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Prosecution Rests Case Against Admitted Boston Marathon Bomber


A milestone today in the case against admitted Boston Marathon bomber, Dzhokhar Tsarnaev. The prosecution rested, and the defense attorneys began their case. NPR's Tovia Smith was in court and joins us now. And, Tovia, I understand there was a rather dramatic ending to prosecutors' evidence this morning. Can you describe it?

TOVIA SMITH, BYLINE: Yeah. It was both dramatic and disturbing. As you know, even though the defense attorneys have conceded that Tsarnaev did it, prosecutors still have to prove it. And their grand finale today was two medical examiners who described, in graphic detail, the injuries to the two people killed by the bomb left by Tsarnaev, 23-year-old student, Lingzi Lu, who, according to testimony, may have been alive, suffering for minutes before she died, and then 8-year-old Martin Richard. The medical examiner said not one single part of his little four-and-a-half-foot-tall body escaped injury. Just gut-wrenching details of how his body was eviscerated, his arm blown off - heartbreaking even to see this little boy's clothes, a Boston Celtics jersey over a Patriots T-shirt he wore that day. Both were shredded and soaked in blood - truly horrific.

I saw some jurors winced, some wept, some shook their heads side to side. A few held their heads in their hands. And Martin Richard's parents were there, his father with his arm pulling tight around his mother. She left the court still clutching her tissues after it was over. And I'll just add, as difficult as it was to see the images of the victims after the blast, it really was as disturbing to see the video showing just before the explosion, those same people and kids enjoying the race just a few feet away from Tsarnaev and his backpack.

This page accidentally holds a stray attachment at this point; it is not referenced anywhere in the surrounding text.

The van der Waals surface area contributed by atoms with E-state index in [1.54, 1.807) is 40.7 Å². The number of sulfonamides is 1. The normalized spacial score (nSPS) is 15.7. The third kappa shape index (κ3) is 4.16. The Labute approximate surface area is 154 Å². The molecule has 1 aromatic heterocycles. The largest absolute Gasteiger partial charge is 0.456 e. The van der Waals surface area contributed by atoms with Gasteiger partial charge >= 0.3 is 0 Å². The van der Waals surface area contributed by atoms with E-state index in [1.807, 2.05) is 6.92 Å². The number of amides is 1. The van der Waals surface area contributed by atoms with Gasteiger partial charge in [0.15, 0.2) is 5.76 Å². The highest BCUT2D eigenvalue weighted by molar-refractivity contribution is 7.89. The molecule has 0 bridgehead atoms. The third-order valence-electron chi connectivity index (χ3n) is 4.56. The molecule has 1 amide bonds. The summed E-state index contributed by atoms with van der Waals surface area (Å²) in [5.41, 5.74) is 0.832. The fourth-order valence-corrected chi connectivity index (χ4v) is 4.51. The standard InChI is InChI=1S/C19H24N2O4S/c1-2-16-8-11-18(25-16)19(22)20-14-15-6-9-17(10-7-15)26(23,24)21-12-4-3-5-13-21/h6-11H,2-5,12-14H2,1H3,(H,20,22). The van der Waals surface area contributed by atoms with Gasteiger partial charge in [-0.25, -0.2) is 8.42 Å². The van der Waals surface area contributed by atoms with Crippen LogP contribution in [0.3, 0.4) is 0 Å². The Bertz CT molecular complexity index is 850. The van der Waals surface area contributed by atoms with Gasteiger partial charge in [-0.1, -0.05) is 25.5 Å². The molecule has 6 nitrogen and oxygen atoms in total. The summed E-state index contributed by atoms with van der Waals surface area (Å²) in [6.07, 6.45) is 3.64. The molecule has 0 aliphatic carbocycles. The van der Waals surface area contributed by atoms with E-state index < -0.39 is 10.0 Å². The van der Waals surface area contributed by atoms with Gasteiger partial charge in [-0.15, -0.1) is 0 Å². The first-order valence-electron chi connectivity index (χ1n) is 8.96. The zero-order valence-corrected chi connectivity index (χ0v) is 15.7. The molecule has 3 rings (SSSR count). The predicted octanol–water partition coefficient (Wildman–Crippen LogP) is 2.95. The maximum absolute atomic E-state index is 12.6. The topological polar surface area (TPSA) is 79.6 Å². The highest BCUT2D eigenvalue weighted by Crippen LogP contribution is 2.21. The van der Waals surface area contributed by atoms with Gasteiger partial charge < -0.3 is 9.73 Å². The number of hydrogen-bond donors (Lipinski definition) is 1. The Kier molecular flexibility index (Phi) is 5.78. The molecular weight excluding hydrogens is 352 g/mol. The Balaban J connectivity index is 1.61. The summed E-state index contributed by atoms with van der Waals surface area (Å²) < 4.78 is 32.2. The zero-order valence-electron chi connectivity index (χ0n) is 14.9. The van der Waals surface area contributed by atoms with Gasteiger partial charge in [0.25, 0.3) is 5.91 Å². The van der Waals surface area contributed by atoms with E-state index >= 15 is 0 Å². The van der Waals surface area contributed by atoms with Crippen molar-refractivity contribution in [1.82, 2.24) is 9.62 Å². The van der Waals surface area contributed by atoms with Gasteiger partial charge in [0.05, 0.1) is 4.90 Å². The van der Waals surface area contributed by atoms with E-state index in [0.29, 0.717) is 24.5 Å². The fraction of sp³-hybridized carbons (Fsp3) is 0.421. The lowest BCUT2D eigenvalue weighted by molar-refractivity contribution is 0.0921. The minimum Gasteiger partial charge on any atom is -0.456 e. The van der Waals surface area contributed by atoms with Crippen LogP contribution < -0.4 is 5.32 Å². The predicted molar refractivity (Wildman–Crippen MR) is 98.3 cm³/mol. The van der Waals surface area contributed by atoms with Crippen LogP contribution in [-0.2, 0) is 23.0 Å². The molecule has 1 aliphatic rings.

CORNISH: Tovia, given the atmosphere you've described here, I mean, what kind of reaction was there from the defendant?

SMITH: Well, we're sitting directly behind him, so most of what we see is the back of his head. But I can tell you his attorneys make a point of turning to look right at the witness during emotional testimony like this, but Tsarnaev - not so much. He looks mostly down or away. And the video monitor that usually shows trial evidence right in front of him - that was pointed away today, too, so Tsarnaev was not looking at the autopsy pictures.

CORNISH: So after all this, what about Tsarnaev's defense team? I mean, how did they lay out this case?

SMITH: Well, prosecutors deliberately ended on this extremely emotional note about those killed, reminding jurors what this case is about. So defense attorneys immediately swung it right back away from that, back to the technical stuff. They started with some pretty dry testimony about a book found under a couch at the Tsarnaev family apartment. The defense is aiming to show that Tsarnaev didn't live at that apartment. His older brother, Tamerlan, did, so they suggest the evidence that was found there should just incriminate his brother, not him. They also brought up some tweets from before the attack, trying to cast Tsarnaev as more of a typical teenager than a radical terrorist. And the defense also suggested Tsarnaev was not the one who bought the pressure cooker or the BBs for the bombs.

And all of this, of course, is aimed at their one and only goal here. That is to show that Tamerlan was the real terrorist who drove this evil plot and Dzhokhar Tsarnaev was just a vulnerable little brother who was sucked into it. And the defense hopes that'll convince jurors that he doesn't deserve to die if and when it comes to sentencing. And it did seem that at first the defense was scoring a point or two, but on cross examination, prosecutors really gained - seemed to gain back any ground they may have lost today.

CORNISH: That's NPR's Tovia Smith. Tovia, thank you.

SMITH: Thank you. Transcript provided by NPR, Copyright NPR.

Tovia Smith is an award-winning NPR National Correspondent based in Boston, who's spent more than three decades covering news around New England and beyond.

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